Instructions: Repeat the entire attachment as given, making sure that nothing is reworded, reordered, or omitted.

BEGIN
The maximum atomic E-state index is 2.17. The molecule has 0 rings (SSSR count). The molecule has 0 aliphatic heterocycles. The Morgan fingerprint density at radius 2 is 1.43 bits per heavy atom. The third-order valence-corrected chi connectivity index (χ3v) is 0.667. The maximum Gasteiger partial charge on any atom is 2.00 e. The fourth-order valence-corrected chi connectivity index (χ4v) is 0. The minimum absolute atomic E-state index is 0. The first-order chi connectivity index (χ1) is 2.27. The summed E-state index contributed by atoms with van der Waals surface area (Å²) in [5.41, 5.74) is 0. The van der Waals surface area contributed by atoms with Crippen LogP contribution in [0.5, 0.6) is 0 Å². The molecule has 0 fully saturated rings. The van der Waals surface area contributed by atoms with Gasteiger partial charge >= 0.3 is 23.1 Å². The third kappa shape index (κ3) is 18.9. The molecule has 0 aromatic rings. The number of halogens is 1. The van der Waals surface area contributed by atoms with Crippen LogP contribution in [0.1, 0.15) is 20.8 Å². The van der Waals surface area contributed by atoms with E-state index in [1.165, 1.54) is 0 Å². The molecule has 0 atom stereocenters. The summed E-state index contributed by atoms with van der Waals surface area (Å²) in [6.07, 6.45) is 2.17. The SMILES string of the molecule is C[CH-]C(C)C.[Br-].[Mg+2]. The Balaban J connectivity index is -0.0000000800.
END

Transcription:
The maximum atomic E-state index is 2.17. The molecule has 0 rings (SSSR count). The molecule has 0 aliphatic heterocycles. The Morgan fingerprint density at radius 2 is 1.43 bits per heavy atom. The third-order valence-corrected chi connectivity index (χ3v) is 0.667. The maximum Gasteiger partial charge on any atom is 2.00 e. The fourth-order valence-corrected chi connectivity index (χ4v) is 0. The minimum absolute atomic E-state index is 0. The first-order chi connectivity index (χ1) is 2.27. The summed E-state index contributed by atoms with van der Waals surface area (Å²) in [5.41, 5.74) is 0. The van der Waals surface area contributed by atoms with Crippen LogP contribution in [0.5, 0.6) is 0 Å². The molecule has 0 fully saturated rings. The van der Waals surface area contributed by atoms with Gasteiger partial charge >= 0.3 is 23.1 Å². The third kappa shape index (κ3) is 18.9. The molecule has 0 aromatic rings. The number of halogens is 1. The van der Waals surface area contributed by atoms with Crippen LogP contribution in [0.1, 0.15) is 20.8 Å². The van der Waals surface area contributed by atoms with E-state index in [1.165, 1.54) is 0 Å². The molecule has 0 atom stereocenters. The summed E-state index contributed by atoms with van der Waals surface area (Å²) in [6.07, 6.45) is 2.17. The SMILES string of the molecule is C[CH-]C(C)C.[Br-].[Mg+2]. The Balaban J connectivity index is -0.0000000800.